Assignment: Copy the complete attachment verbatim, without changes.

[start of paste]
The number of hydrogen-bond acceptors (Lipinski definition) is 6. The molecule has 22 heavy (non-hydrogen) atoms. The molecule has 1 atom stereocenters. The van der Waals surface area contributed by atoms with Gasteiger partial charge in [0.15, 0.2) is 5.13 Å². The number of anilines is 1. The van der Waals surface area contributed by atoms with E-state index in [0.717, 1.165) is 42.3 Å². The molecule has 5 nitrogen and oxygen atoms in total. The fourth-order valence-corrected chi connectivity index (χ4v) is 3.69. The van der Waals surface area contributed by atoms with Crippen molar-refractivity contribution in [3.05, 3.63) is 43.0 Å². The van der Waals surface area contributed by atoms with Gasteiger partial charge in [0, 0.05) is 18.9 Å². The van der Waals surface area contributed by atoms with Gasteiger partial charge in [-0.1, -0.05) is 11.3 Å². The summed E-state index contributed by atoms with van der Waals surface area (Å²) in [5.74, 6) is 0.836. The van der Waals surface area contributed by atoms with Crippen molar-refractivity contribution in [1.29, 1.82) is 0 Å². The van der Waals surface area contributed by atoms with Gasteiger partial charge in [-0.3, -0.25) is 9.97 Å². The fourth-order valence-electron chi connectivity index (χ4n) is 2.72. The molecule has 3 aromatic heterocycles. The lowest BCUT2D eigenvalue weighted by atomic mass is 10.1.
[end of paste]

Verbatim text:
The number of hydrogen-bond acceptors (Lipinski definition) is 6. The molecule has 22 heavy (non-hydrogen) atoms. The molecule has 1 atom stereocenters. The van der Waals surface area contributed by atoms with Gasteiger partial charge in [0.15, 0.2) is 5.13 Å². The number of anilines is 1. The van der Waals surface area contributed by atoms with E-state index in [0.717, 1.165) is 42.3 Å². The molecule has 5 nitrogen and oxygen atoms in total. The fourth-order valence-corrected chi connectivity index (χ4v) is 3.69. The van der Waals surface area contributed by atoms with Crippen molar-refractivity contribution in [3.05, 3.63) is 43.0 Å². The van der Waals surface area contributed by atoms with Gasteiger partial charge in [0, 0.05) is 18.9 Å². The van der Waals surface area contributed by atoms with Gasteiger partial charge in [-0.1, -0.05) is 11.3 Å². The summed E-state index contributed by atoms with van der Waals surface area (Å²) in [5.74, 6) is 0.836. The van der Waals surface area contributed by atoms with Crippen molar-refractivity contribution in [1.29, 1.82) is 0 Å². The van der Waals surface area contributed by atoms with Gasteiger partial charge in [-0.3, -0.25) is 9.97 Å². The fourth-order valence-electron chi connectivity index (χ4n) is 2.72. The molecule has 3 aromatic heterocycles. The lowest BCUT2D eigenvalue weighted by atomic mass is 10.1.